Storage of county records has been a growing concern for virtually every department in county government, and the majestic county courthouse, though picturesque and historic, was never designed to house the mounds of public records amassed through decades of transacting daily count business.
Last year, Probate and Juvenile Judge L. Scott Powell agreed to work with county commissioners in investigating a possible solution to the shortage of space in the 19th-century courthouse. An architect visited the courthouse and examined possible locations for an expansion, but the county has been unable to come up with the money necessary for any architectural work.
Clerk of Courts Diane Lynch and a staff of three deputies work in two rooms. One wall is lined with little numbered cardboard boxes, filled with court records from the mid-19th century. Lynch’s vault holds the spillover from that type of records storage system.
A room which was once part of the courthouse corridor houses Lynch’s desk and several moving filing cabinets filled with more old cases. Standard filing cabinets hold the most current court files.
Other records, dating from the early 20th century through the 1940’s, are now stored in the old title office on the second floor, a ground-floor room on Second Street, and part of the third floor of Anderson’s Furniture. Some of her records are bound for the old Veterans Memorial Hospital building, where other county records are now being stored.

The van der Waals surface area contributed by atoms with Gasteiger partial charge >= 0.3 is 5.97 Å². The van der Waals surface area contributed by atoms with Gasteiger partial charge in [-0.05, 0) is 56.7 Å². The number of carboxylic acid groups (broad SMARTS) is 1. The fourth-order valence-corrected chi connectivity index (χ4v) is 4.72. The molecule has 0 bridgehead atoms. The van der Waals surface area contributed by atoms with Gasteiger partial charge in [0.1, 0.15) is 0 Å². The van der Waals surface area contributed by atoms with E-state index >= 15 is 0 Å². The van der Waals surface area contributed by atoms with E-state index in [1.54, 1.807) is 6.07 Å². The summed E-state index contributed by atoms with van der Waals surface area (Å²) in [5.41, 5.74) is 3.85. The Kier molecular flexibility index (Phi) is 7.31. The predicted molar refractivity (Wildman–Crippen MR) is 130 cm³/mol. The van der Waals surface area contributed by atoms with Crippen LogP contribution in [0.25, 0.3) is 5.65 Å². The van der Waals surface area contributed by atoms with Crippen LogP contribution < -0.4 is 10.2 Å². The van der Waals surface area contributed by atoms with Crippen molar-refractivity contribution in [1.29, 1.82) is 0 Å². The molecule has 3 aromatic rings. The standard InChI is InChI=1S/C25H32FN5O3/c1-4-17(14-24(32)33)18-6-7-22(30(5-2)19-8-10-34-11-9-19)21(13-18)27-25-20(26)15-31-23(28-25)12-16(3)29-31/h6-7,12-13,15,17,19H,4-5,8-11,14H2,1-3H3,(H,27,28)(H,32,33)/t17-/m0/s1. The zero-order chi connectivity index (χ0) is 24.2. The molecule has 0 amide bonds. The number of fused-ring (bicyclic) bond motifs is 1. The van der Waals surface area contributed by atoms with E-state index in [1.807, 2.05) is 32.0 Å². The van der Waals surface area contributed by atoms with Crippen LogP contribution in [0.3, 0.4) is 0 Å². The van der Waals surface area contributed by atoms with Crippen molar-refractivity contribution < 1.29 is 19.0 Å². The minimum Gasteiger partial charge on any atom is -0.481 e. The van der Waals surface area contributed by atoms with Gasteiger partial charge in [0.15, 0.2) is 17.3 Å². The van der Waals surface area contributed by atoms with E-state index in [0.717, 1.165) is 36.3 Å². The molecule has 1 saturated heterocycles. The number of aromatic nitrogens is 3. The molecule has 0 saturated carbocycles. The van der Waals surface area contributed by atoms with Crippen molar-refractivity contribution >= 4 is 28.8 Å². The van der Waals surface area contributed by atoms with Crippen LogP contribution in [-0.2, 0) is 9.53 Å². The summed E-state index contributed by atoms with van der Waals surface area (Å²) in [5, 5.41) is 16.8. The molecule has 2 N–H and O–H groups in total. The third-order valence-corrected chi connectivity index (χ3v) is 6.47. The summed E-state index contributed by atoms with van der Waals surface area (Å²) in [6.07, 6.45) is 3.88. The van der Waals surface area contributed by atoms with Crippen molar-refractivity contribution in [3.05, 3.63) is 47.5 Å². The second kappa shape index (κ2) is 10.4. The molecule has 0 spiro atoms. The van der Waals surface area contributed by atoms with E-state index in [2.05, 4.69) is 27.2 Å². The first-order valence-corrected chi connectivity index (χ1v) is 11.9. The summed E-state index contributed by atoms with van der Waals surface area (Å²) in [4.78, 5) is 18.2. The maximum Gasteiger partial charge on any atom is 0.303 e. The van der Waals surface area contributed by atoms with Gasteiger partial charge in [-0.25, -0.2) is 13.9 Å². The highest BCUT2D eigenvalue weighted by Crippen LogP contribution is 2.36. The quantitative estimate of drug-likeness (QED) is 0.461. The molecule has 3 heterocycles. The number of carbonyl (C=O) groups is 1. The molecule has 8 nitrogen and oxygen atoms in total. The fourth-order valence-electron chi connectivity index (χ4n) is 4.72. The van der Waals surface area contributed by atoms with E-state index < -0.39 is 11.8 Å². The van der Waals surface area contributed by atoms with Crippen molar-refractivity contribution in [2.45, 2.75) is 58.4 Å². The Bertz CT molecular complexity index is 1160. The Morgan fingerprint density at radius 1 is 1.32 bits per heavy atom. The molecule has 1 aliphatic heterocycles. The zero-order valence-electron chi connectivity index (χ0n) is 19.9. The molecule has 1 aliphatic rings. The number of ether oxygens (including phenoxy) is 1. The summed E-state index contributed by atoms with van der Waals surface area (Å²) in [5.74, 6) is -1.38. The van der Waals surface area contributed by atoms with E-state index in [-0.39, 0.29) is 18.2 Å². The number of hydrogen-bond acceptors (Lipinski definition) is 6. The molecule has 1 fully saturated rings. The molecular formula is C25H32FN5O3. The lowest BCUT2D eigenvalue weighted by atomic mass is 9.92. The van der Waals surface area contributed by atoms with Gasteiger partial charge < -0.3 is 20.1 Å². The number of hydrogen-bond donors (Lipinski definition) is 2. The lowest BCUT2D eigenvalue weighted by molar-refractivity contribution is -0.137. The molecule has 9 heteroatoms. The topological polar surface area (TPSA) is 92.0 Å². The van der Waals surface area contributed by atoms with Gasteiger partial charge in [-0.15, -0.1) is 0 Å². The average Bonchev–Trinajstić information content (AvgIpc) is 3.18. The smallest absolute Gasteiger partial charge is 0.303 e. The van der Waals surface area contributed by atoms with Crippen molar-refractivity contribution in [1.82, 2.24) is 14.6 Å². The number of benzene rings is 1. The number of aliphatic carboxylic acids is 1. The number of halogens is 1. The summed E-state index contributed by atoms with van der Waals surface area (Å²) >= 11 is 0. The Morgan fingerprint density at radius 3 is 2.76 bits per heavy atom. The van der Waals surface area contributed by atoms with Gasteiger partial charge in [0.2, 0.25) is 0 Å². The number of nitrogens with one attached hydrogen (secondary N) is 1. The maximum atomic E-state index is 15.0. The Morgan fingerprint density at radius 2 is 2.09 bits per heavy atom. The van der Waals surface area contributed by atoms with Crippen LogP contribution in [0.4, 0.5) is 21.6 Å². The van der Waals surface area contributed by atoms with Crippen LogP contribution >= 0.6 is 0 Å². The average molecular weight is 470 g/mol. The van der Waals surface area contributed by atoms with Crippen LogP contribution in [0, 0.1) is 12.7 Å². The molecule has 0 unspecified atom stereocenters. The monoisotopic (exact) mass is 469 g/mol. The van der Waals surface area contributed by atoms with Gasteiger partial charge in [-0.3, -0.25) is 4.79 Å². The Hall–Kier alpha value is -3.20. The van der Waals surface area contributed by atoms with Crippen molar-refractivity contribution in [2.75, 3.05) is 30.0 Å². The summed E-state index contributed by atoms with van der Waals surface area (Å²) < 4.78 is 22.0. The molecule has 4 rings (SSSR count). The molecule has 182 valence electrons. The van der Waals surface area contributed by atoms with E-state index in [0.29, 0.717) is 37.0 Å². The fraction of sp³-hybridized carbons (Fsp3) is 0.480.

Lynch said she is concerned with theft, since the abandoned hospital has been illegally entered on a number of occassions, and about the safety of the records in light of the hospital’s deteriorating condition. She said she has insisted the storage room her records are placed in be securely locked.
Recorder Kay Hill is more fortunate. Her official records are all contained in her office. However, she has stopped keeping a paper record of newly-recorded documents, because there is no more space in which to keep them. The deeds and other land documents in Hill’s charge date back to the 1820’s.
Deeds, mortgages and other recorder’s records are scanned into a computer and printed upon request. The indexing is also done on the computer, eliminating almost all new paper documents.
Powell himself has moved some of his records out of the courthouse, and into space at the Meigs County Museum. Powell said his decision to do so not only allows more convenient access to the public than storing the records in another location, but it also protects the records.
Powell said those old records are used primarily by geneaology researchers. Some records were damaged, and others were stolen while in the courthouse space, because court staff was unable to properly monitor them.
Allowing the public open and unsupervised access to those records in Powell’s office placed confidential information at risk sometimes, he said.
Several years ago, before Powell took office, rats damaged boxes of court records while stored in the rear of the courthouse.
Powell has said a courthouse addition would not only provide for more safe and secure records storage, but would also help the three courts in the building comply with added security measures now in place. The open space between the courthouse’s side entrance, now closed to entering public, and the sheriff’s office is one place where officials have proposed a possible addition.